China's disjointed growth raises questions

Will debt problems finally come home to roost?

Chart of the Day

A quiet day for data and markets yesterday due to Martin Luther King Day in the US, so let’s take another look at the data out of China late Sunday. We saw yesterday that overall GDP growth reportedly rose to 6.5% YoY in Q4, which - leaving questions about data reliability to one side - was a decent result. But the activity data show that it was also a result heavily reliant on stimulus and demand from elsewhere. That has helped pushed industrial production up, but retail sales growth - a proxy for domestic demand - remains weaker than before the pandemic. This has rekindled some questions about the sustainability of China’s growth model, and whether it has regressed back to being highly reliant on unsustainable stimulus again. Check out this Twitter thread from top China watcher Michael Pettis if you want to learn more.


Of course, China is not alone in seeing its debt-load surge this year - it’s total non-financial debt to GDP ratio is similar to those in the US and eurozone.

But that is fairly striking given countries with lower GDP per capita tend to have lower debt-to-GDP ratios. China sits far ahead of, for instance, Mexico, even though their GDP per capitas are both about $10,000 USD.

The only data of note yesterday was from Canada. The housing market there has done well this year, and construction firms are responding accordingly. Judging by permits and housing starts, you wouldn’t guess there was a pandemic at all.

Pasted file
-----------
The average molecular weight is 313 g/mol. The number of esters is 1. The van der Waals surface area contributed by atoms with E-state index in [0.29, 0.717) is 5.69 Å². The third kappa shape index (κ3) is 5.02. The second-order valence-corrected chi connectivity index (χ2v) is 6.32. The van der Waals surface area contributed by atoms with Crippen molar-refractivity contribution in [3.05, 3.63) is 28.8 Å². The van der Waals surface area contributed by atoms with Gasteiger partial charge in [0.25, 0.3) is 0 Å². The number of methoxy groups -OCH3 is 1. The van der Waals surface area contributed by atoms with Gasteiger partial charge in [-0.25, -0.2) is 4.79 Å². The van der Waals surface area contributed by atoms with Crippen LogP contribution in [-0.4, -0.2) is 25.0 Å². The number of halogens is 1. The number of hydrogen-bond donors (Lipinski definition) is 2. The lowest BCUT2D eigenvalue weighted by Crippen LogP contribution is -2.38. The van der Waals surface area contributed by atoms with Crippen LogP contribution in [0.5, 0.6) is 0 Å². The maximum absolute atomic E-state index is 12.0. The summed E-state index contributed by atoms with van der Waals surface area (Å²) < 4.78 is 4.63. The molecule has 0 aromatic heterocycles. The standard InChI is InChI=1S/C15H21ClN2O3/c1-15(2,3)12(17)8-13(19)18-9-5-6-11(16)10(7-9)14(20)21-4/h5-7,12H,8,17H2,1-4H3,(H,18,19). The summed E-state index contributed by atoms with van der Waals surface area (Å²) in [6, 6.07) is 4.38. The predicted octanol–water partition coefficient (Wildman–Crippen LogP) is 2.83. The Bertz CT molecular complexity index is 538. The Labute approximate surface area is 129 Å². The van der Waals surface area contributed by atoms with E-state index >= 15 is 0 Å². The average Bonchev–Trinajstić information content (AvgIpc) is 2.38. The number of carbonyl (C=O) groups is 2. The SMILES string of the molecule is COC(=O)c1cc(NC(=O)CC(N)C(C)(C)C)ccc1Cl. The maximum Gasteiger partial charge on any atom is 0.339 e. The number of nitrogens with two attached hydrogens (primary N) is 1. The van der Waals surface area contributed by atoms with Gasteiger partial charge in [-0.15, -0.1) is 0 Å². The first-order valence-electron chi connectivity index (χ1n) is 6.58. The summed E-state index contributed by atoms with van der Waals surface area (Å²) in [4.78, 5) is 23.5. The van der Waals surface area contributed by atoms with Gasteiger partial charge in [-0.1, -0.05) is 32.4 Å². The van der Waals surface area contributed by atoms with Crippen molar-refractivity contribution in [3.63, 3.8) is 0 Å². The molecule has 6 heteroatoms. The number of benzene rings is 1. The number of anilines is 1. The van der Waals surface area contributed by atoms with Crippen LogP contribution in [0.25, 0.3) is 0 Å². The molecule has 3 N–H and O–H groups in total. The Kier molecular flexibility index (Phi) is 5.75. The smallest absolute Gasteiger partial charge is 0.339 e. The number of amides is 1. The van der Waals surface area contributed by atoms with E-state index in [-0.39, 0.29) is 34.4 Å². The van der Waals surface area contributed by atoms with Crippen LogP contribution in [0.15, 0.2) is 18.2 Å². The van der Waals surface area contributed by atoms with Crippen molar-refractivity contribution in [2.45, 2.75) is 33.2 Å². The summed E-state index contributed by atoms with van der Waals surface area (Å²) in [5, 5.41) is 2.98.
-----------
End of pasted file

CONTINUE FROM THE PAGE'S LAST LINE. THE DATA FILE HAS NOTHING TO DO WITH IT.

Obviously no movement in US yields yesterday given markets were closed, but the recent move in yields in the favor of the US suggests China’s currency has not got much further to appreciate.

Implied FX volatility is still elevated in some of the EM and high-beta currencies like the NZD and AUD, but is now lower than in recent years for many other currencies.

Another sign of a return to normality is that cross-currency basis (essentially a measure of USD shortage) is slowly moving toward zero for currencies like the yen - in fact, it is more favorable than before the pandemic, partly because of the massive liquidity injections from the Fed.

Meanwhile, this chart shows that eurozone equities continue to lag well behind their US peers - the Euro Stoxx still hasn’t surpassed its early 2020 level in fact.

In the past month, there have been some similarities and one key difference between sector performance. For the S&P 500, it’s been a clear case of cyclical sectors outperforming, namely energy, financials and materials. By contrast, higher real rates have hit tech stocks.

In the eurozone, real rates have not risen so much and tech stocks have actually outperformed. Energy and financial have both done well also, but have not risen by as much as in the US.

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